Currently, the most-complained-about companies are also the largest bank and nonbank financial institutions in the country. Since these institutions have the highest numbers of customers, it is only natural that they have received the highest number of complaints. On the same day as the monthly report’s release, CFPB Director Richard Cordray provided remarks at an Americans for Financial Reform event in Washington, D.C. Director Cordray noted that in future monthly reports, the CFPB hopes to “normalize” its consumer complaint data by accounting for financial institutions’ respective size and volume. To that end, the CFPB issued a Request for Information seeking input on ways to enable the public to more easily understand company-level complaint information and make comparisons. The comment period closes August 31, 2015. Read more…

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Special Alert: Disparate Impact Under the Equal Credit Opportunity Act After Inclusive Communities

On June 25, the Supreme Court in Texas Department of Housing and Community Affairs v. Inclusive Communities Project, Inc. held that disparate-impact claims are cognizable under the Fair Housing Act (FHA). The Court, in a 5-4 decision, concluded that the FHA permits disparate-impact claims based on its interpretation of the FHA’s language, the amendment history of the FHA, and the purpose of the FHA.

Applicability to ECOA

When certiorari was granted in Inclusive Communities, senior officials from the CFPB and DOJ made clear that they would continue to enforce the disparate impact theory under the Equal Credit Opportunity Act (ECOA) even if the Supreme Court held that disparate-impact claims were not cognizable under the FHA. It is reasonable to expect that the Court’s decision will embolden the agencies, as well as private litigants, to assert even more aggressively the disparate impact theory under ECOA. Read more…

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Special Alert: Supreme Court Upholds Disparate Impact Under Fair Housing Act, But Emphasizes Limits on Such Claims

Today, the Supreme Court in Texas Department of Housing and Community Affairs v. Inclusive Communities Project, Inc. held that disparate-impact claims are cognizable under the Fair Housing Act (FHA). In a 5-4 decision, the Court concluded that the use of the phrase “otherwise make available” in Section 804 of the Fair Housing Act supports disparate-impact claims. The Court also held that Section 805 of the Fair Housing Act (which applies to lending) permits disparate impact, reasoning that the Court “has construed statutory language similar to § 805(a) to include disparate-impact liability.” The Court also wrote that the 1988 amendments to the Fair Housing Act support its conclusion because (1) all the federal Courts of Appeals to have considered the issue at that time had held that the FHA permits disparate-impact claims; and (2) the substance of the amendments, which the Court characterized as exceptions from disparate impact, “is convincing support for the conclusion that Congress accepted and ratified the unanimous holdings of the Courts of Appeals finding disparate-impact liability.”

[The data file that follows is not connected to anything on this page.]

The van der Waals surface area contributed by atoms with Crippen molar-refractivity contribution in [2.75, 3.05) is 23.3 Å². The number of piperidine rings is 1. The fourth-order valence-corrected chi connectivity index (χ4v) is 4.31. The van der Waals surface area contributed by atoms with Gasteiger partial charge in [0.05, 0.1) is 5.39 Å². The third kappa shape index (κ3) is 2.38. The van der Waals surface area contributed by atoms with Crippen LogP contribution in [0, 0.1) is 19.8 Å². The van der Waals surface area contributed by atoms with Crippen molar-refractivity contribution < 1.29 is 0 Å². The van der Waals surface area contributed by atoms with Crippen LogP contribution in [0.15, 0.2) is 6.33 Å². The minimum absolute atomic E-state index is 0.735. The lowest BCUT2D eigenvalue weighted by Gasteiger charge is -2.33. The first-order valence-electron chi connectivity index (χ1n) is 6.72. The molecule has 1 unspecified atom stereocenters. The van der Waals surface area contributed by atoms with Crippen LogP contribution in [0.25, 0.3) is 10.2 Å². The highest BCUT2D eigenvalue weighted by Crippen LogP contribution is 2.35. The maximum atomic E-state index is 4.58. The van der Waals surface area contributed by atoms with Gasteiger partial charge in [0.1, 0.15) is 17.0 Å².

The Court emphasized, however, that “disparate-impact liability has always been properly limited in key respects . . . .” Specifically, the Court explained disparate-impact liability must be limited so companies “are able to make the practical business choices and profit-related decisions that sustain a vibrant and dynamic free-enterprise system.” “Entrepreneurs must be given latitude to consider market factors,” the Court explained. The Court clarified further that a variety of factors, including both “objective” and “subjective” factors, are “legitimate concerns.” Read more…

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Special Alert: CFPB Issues Proposal to Delay TRID Rule Until October 3

The CFPB issued a proposed rule today to delay the effective date of the TILA-RESPA Integrated Disclosure (“TRID”) rule, including all amendments, from August 1 to October 3, 2015. The proposed delayed effective date is two days later than the date announced last week so that the effective date falls on a Saturday. The CFPB chose Saturday because it “may allow for smoother implementation by affording industry time over the weekend to launch new systems configurations and to test systems. A Saturday launch is also consistent with existing industry plans tied to the Saturday August 1 effective date.”

The proposed rule explains that, due to “an administrative error on the Bureau’s part in complying with the [Congressional Review Act]…, the [TRID] Rule cannot take effect until at the earliest August 15, 2015.” Because “some delay in the effective date is now required, the Bureau believes that a brief additional delay may benefit both consumers and industry more than would allowing the new rules to take effect on [August 15].” The Bureau stated that the additional delay is being proposed to avoid challenges associated with a mid-month effective date and to allow more time to implement the rule in light of recent information the CFPB received that “delays in the delivery of system updates have left creditors and others with limited time to fully test all of their systems and system components to ensure that each system works with the others in an effective manner.”

The proposed rule does not include any substantive changes to the TRID rule, other than changes to reflect the new proposed effective date. Despite requests by many in industry, the Bureau did not propose to allow lenders to begin complying with the rule before the effective date.

Comments must be received on or before July 7, 2015.

For additional information and resources on the TRID rule, please visit our TRID Resource Center.

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Questions regarding the matters discussed in this Alert may be directed to any of our lawyers listed below, or to any other BuckleySandler attorney with whom you have consulted in the past.